Background: There is a lack of published information about the consultation patterns of patients with seasonal affective disorder (SAD) in primary care, when compared with non-seasonal controls (NSCs). Methods: Interview-confirmed SAD cases (n = 90) were age- and sex-matched to two controls without significant seasonal morbidity on the Seasonal Pattern Assessment Questionnaire (SPAQ) (non-seasonal controls, NSCs). A comparison of their consultation rates was made using data abstracted from primary care records over 4 years. Results: The monthly rate of general practice consultations for SAD cases was significantly higher than that for NSCs. There was a significant difference in the median number of consultations in winter and autumn between the two groups. The matched multivariate analysis revealed that February and April were the independent months in which cases of SAD had significantly more consultations than NSCs. Limitations: Optimal diagnostic criteria for SAD have not been determined and our criteria may have been over-inclusive. Conclusion: In addition to a marked difference in monthly consultation rates between SAD cases and NSCs, the data demonstrate a difference in the pattern of seasonality of these rates. It is possible that increased frequency of consultation, in particular during the winter months (in patients who scare as a case SPAQ), could be used as an indication of SAD in primary care. (C) 2001 Elsevier Science B.V. All rights reserved.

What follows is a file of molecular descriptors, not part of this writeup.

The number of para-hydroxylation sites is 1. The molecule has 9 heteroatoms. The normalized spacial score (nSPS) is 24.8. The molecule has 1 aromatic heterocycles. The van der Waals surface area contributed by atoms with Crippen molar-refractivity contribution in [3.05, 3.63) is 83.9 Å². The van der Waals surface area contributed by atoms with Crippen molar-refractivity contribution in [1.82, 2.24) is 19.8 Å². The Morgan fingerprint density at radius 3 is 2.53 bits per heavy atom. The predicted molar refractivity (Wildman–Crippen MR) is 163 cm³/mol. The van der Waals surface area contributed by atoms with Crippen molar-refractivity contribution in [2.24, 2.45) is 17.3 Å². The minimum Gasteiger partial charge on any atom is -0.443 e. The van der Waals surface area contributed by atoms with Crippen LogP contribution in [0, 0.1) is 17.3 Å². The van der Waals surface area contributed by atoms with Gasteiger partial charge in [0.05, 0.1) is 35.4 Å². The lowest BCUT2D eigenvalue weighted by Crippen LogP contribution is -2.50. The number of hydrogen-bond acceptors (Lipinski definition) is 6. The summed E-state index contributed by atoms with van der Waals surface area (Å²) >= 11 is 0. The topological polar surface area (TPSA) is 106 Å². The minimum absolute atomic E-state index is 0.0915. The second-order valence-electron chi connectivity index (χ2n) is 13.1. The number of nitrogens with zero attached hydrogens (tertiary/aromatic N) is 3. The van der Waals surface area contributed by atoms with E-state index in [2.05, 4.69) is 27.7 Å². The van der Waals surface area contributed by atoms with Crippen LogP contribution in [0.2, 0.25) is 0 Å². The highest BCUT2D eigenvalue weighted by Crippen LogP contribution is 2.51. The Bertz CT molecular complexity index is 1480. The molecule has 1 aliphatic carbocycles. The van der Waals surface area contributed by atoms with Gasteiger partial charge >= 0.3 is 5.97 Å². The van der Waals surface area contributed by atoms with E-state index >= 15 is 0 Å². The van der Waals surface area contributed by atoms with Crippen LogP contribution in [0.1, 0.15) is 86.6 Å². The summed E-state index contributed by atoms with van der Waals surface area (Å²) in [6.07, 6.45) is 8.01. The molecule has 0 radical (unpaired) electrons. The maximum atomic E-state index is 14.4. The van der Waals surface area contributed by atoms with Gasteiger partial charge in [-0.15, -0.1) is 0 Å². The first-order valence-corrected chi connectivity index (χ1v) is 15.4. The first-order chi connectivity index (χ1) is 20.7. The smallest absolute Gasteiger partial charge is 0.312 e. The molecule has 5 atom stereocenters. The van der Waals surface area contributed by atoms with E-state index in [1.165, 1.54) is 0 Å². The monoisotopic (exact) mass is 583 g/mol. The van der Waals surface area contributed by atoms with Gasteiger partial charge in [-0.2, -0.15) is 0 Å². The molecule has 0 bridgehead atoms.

- seasonal affective disorder
- primary care